Last week we explored 30 Beverly Road, a distinctive English Cottage style residence, completed in 1913, by Marcus Burrowes & Dalton R. Wells for Florence L. Pond, daughter of a distinguished lawyer in Detroit.
This week we jump forward to 1947, to visit 22 Lee Gate Lane. This one-of-a-kind modern residence was designing by Hugh T. Keyes for Robert Hudson Tannahill, a renowned art collector in Detroit, nephew of department store king Joseph L. Hudson, and first cousin of Eleanor Ford, wife of Edsel Ford.
During his long and distinguished career Hugh T. Keyes built many significant houses across Metro Detroit. One of his “principal works” was 22 Lee Gate Lane, located at the end of a secluded cul de sac, close to the lake in Grosse Pointe Farms. Keyes was a prolific designer of fine homes in the Grosse Pointes and arguably one of the most diverse architects to ply his trade in the community. His work centered on creating grand estates for the industrialists of Metropolitan Detroit and he was considered one of the most versatile architects to work in southeastern Michigan. Having worked for some of the most renowned architects (Albert Kahn, C. Howard Crane, and Smith, Hinchman, and Grylls) in Detroit during the early 20th century, Keyes opened his own office in Detroit in 1921. During this period of his career Keyes primary focus was residential projects. His earlier work engaged numerous architectural styles. Arguably one of his most charming projects in Grosse Pointe during this era was the Italian Renaissance villa – 221 Lewiston – you can read the full story by clicking here. Prior to 1930, Keyes was heavily influenced by Tudor, French Renaissance, and formal Georgian styles. Post 1930, he switched to international style homes, which was followed by his trademark Regency Moderne style that he would ultimately become most noted for. 22 Lee Gate Lane was one of Keyes most prominent projects in this architectural approach.
The 5,490 sq ft residence is a white brick construction (with brick pilasters), has a strong symmetrical façade, a slate roof, hipped roofline partially concealed by a parapet (giving the appearance of a flat roof), a dormered (garage) wing, and low walls of matching construction. It is reported ‘Robert Tanahill commissioned the home to accommodate his sprawling art collection – the architect would need to match the quality of his art. At the time Tanahill had had a long relationship with the recently deceased Albert Kahn, and Tannahill’s choice of Keyes as next in line to design his home was a testament to Keyes standing at the time’. Source: Wikipedia. Image courtesy of Realtor.com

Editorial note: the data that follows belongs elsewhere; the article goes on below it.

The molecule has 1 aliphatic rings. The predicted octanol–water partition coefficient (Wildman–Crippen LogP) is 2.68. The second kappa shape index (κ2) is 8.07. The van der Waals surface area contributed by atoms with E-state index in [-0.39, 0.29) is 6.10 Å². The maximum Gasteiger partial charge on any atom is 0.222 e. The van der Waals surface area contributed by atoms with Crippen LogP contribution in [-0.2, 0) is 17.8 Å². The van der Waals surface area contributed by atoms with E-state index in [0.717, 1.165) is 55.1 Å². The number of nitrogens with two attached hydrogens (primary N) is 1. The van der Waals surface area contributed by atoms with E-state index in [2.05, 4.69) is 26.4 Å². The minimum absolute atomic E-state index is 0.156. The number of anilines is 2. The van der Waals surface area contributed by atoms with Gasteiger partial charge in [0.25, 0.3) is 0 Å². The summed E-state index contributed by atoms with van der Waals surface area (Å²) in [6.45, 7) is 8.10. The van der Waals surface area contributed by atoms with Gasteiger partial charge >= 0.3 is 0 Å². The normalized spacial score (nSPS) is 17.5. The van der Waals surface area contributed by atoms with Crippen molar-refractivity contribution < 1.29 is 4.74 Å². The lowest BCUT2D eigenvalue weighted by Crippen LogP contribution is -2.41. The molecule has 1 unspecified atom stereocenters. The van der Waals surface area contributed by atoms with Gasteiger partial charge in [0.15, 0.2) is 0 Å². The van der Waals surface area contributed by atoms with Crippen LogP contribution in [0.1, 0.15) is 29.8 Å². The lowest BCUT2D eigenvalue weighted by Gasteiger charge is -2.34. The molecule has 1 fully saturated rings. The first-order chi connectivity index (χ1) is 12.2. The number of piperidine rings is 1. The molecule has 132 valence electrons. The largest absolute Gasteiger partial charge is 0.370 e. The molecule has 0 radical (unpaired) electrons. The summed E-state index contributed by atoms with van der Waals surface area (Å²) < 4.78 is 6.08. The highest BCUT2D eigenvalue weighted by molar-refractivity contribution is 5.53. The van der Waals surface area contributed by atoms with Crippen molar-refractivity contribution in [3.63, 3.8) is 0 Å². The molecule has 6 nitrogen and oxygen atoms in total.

The five-bedroom house was developed with durability, security, and beauty in mind. It was “built like a bunker, meant to stop the spread of fire” to protect the art, using “stout walls and ceilings” made of “a lot of cement”. The large windows let in an abundance of light, with the attached glass conservatory overlooking Lake St. Clair. Inside, the floors and ceilings are solid concrete, parquet flooring is a feature of nearly every room, while the fireplaces had imported antique mantels. A 5-foot-tall painting – Woman Seated in an Armchair – that Tannahill called “the mistress of the house” – while several other works by Picasso decorated the stairwell. Meanwhile, a Renoir nude was the main feature in the living room and a Matisse still life hung over the dining room table. Source: Wikipedia. Image below is of the Woman Seated in an Armchair – courtesy of dia.org
Despite the house resembling a museum Tannahill seldom showed his collection. At the time of completion Tannahill was reported as “becoming increasingly reclusive and protective of his art”. He enjoyed being surrounded by the beauty of his paintings. Source: Wikipedia. Robert H. Tannahill resided at Lee Gate Lane up until his death in 1969.
It is also reported ‘Tannahill donated almost 500 pieces of art to the Detroit Institute of Arts during his life, and upon his death he bequeathed another 557 pieces (ranging from Impressionist masterpieces to African miniatures) as well as a large acquisition endowment. Tannahill’s gifts, valued at around half-a-billion dollars, ‘have become among the most recognizable and highly prized paintings in the museum’s world-class collection’. Source: Wikipedia.
22 Lee Gate Lane when built, originally had a frontage of 190’ on Lake Shore with a depth of approximately 450’. The executors of the estate listed the property for sale for $270,000 (around $2m today). The residence itself was sold in March 1970, for $160,000 – around $1.1m today). It was purchased by Mr. and Mrs. George E. McKean, II – a partner in the Detroit law firm of Dickinson, Wright, Moon, Van Dusen & Freeman. His late father, Robert E. McKean, was a founder of the firm.
From our files we can share the executors were prepared to sell part of the lot that was still owned by the estate, for $110,000 (around $773,000 today). Any sale of the land would have carried with it an easement to extend Lee Gate Lane to provide access to the property from Grosse Pointe Blvd, but would not provide a thru roadway to Lake Shore Drive. The lot available also included land on the lake side of Lake Shore Drive out to the United States harbor line. Our files confirm the property could have been divided into four building lots. Ultimately, the extra land next to Lake Shore Drive was sold – it is now the location of 141 Lake Shore (built in 1975).
Hugh T. Keyes and Robert Tannahill contributed wonderful lasting legacies to the Detroit Metropolitan area. Tannahill’s gifts to the DIA are some of the most recognizable and highly prized paintings at the museum today.
*Photos courtesy of the Higbie Maxon Agney archives unless stated.
Written by Katie Doelle
Copyright © 2021 Katie Doelle